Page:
The former Pantera frontman’s rise, fall, and redemption
There really are few people in metal who can talk with more authority than Phil Anselmo.
The intense, beefy frontman led Pantera out of the Texas underground in the early ’90s to become one of the biggest, most influential metal bands in history. Pantera’s riveting Behind the Music episode traces the band’s meteoric rise and tragic fall (essential viewing for anyone who’s ever set foot in a concert venue.)
“We were the most confident, youthful, tight, fucking energetic package, especially in a live situation,”
Anselmo recently told DigBoston from his New Orleans home. “I don’t think I’ve ever felt that kind of chemistry and power, other than just standing up on stage with that group of guys. They were such top-notch talent. I miss it very much.”
Anselmo, who went on to front stoner metal titans Down, laments Pantera’s breakup, which was marked by ugly in-fighting as the singer struggled with a nasty and debilitating opiate addiction. He says he’s never really come to grips with losing not only the band, but his friend-ship with brothers Vinnie and Darrell “Dimebag” Abbott, who formed Damage Plan after Pan-tera’s demise. Dime, one of metal’s greatest guitar heroes, was infamously slain on stage in 2004. Pantera bassist Rex Brown played with Down for years before leaving last year.
“I miss Dime. I miss Vince and I miss Rex. I miss those days terribly,” Anselmo said. “I’m very fortunate and humbled by the fact that people still acknowledge Pantera and keep us in the history of heavy metal when, really, our time was so short …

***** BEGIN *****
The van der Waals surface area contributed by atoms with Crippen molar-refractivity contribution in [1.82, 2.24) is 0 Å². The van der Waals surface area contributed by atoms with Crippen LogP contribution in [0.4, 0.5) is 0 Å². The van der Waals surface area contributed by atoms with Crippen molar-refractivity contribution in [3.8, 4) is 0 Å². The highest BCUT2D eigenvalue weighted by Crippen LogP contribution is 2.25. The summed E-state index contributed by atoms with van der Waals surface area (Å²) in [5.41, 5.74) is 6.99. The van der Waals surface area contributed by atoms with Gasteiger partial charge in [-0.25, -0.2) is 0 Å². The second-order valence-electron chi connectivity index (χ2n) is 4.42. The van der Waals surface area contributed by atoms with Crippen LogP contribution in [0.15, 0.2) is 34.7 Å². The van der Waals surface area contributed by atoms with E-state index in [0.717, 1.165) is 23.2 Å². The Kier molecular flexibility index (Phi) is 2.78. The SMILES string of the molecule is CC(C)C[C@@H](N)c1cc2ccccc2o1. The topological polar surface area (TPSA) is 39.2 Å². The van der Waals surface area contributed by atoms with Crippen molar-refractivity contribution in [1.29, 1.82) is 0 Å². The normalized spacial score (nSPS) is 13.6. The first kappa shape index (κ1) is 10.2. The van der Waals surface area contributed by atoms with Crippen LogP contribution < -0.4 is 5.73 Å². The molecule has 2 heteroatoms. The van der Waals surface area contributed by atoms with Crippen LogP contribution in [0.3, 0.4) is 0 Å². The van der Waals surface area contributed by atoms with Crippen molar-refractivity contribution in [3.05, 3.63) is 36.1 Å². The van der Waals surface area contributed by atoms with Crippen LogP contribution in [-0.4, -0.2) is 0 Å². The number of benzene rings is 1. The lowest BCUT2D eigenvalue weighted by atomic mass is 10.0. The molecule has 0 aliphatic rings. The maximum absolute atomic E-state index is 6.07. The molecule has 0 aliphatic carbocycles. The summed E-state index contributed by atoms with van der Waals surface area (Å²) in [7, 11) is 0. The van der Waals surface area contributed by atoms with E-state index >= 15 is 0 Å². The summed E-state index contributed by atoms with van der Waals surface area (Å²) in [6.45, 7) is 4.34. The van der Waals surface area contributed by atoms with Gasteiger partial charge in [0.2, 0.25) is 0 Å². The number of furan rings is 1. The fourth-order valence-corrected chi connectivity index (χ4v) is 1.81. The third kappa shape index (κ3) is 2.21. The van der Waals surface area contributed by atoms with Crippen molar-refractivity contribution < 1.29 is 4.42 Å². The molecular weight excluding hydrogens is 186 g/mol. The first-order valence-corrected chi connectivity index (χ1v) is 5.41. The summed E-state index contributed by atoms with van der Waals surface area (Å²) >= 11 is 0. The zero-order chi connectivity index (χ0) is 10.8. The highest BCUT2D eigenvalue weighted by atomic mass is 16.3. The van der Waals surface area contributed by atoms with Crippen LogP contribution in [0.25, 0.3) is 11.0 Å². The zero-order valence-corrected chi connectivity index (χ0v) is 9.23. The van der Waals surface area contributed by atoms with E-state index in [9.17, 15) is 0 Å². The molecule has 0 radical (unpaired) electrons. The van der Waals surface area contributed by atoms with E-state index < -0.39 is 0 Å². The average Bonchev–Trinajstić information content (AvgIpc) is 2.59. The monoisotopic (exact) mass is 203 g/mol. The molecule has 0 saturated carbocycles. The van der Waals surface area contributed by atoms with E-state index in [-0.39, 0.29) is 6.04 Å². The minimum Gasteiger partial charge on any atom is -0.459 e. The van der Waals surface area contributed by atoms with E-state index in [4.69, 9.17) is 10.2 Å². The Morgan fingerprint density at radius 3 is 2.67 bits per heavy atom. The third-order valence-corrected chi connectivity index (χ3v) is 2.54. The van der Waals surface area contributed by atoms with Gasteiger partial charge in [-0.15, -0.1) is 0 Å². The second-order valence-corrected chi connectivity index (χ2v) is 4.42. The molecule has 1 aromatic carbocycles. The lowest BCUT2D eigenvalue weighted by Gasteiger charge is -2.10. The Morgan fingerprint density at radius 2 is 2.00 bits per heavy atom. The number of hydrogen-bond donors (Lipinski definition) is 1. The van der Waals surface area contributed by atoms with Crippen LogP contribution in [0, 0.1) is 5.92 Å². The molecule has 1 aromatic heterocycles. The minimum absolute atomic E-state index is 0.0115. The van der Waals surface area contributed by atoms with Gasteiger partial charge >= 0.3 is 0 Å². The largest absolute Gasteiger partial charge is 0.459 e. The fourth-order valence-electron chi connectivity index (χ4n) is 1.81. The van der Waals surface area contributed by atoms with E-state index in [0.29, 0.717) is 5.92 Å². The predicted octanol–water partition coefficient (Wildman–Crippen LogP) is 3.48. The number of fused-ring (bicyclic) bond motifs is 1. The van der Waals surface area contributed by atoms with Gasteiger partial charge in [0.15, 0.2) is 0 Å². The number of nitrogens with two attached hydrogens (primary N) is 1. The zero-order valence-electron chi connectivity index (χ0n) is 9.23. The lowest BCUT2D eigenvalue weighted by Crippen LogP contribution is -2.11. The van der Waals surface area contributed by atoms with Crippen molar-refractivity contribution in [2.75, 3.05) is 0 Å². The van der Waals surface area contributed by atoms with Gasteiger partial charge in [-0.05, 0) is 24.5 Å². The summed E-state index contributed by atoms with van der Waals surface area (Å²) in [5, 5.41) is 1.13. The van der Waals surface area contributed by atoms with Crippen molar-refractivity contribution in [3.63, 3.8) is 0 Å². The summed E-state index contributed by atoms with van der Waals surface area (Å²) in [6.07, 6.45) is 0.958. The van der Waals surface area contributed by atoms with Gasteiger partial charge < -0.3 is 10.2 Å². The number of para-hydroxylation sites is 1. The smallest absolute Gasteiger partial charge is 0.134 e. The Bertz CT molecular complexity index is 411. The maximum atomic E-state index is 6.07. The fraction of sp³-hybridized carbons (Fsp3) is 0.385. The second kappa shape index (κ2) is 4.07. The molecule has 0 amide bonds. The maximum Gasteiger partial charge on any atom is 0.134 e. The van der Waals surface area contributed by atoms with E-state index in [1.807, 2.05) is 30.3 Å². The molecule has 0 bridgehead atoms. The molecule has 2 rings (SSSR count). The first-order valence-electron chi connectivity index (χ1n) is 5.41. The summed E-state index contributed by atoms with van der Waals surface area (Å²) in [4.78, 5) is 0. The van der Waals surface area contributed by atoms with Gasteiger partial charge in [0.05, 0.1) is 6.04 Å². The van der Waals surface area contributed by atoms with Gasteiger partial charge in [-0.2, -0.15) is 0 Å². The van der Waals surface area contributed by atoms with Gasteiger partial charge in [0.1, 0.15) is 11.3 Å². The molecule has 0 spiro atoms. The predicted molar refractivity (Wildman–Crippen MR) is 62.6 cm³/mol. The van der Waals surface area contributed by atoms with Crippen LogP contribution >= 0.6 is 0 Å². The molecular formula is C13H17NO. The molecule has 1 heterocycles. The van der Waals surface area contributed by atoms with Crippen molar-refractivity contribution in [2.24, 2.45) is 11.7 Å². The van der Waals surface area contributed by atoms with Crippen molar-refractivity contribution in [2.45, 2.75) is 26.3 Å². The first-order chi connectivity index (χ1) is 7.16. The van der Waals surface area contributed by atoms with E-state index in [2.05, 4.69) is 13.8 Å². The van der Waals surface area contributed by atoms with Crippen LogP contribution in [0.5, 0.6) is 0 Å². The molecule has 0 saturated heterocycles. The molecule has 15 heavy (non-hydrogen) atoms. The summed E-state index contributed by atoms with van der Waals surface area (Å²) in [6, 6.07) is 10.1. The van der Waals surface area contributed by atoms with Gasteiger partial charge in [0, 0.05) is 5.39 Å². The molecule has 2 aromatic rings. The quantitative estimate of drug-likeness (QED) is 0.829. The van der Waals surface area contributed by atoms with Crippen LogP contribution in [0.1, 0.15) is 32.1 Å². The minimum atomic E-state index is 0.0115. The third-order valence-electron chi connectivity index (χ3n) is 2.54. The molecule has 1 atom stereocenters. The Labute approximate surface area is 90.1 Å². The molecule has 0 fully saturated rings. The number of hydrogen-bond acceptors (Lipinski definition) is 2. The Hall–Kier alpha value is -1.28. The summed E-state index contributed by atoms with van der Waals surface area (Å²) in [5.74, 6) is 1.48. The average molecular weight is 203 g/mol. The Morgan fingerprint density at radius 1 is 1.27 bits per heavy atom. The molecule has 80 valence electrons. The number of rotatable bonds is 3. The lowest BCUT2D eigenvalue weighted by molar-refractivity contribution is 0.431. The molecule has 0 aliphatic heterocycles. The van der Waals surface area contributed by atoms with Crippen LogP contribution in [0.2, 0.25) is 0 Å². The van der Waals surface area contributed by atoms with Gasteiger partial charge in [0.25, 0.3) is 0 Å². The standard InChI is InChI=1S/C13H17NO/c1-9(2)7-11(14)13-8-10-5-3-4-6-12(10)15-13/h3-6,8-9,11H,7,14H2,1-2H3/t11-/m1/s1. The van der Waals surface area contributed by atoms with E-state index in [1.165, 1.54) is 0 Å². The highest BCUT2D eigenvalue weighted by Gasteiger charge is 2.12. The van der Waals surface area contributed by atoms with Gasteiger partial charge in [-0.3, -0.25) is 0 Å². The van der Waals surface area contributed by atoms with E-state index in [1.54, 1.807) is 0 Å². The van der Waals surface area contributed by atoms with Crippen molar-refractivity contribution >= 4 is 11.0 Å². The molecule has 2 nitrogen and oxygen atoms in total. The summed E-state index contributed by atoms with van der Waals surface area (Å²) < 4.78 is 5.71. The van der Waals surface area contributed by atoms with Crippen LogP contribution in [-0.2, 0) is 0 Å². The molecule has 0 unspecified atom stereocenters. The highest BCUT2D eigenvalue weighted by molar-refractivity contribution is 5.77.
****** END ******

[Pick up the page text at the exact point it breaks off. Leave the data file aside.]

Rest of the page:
“Had Dimebag not been murdered, I do believe we would have buried the hatchet a long time ago,”
he continued. “I believe that we would have toured. I believe we would have perhaps done another record. I do believe that in my heart … I’ve got to keep moving forward and keep doing good things, positive things in life. I made a lot of young mistakes but now I see them for what they are.”
Part of his plan to move forward has been to periodically lay a wallop on the metal world via Down, a supergroup that includes both Crowbar’s Kirk Windstein and Corrosion of Con-formity’s Pepper Keenan on guitars, and Eyehategod’s Jimmy Bower on drums. Brown was re-placed last year with Pat Bruders, formerly of fellow New Orleans hellions Goatwhore.
“It’s really, really fucking good, man,” Anselmo says of the state of Down.
“As far as relations go, and everybody being on the same page and chemistry and all that, it’s very good. It’s the best it’s been in a very long time.”
The band’s new Purple EP is a massive slab of muscular, groove-packed stoner metal. “Witchtripper” and “Levitation” are powerful, grinding, and riff-filled, fitting in seamlessly with Down classics like “Bury Me in Smoke.” All six tracks on the new EP could have easily been on the band’s vintage 1995 NOLA album.
“There’s no real reason for us to make rocket science out of something we’ve been doing since 1991,”
Anselmo says. “The way we approached this record was very old-fashioned for us. We didn’t over think anything. We just let the songs come to us.” Anselmo also runs his own New Orleans-based label, Housecore, and is finishing up a solo album with guitar virtuoso Marzi Montazeri. His past mistakes haunt him, but he says he’s finally put his self-destructive ways in the rearview. “I’m a more even-tempered fellow these days. I’m actually in a really good place right now.”
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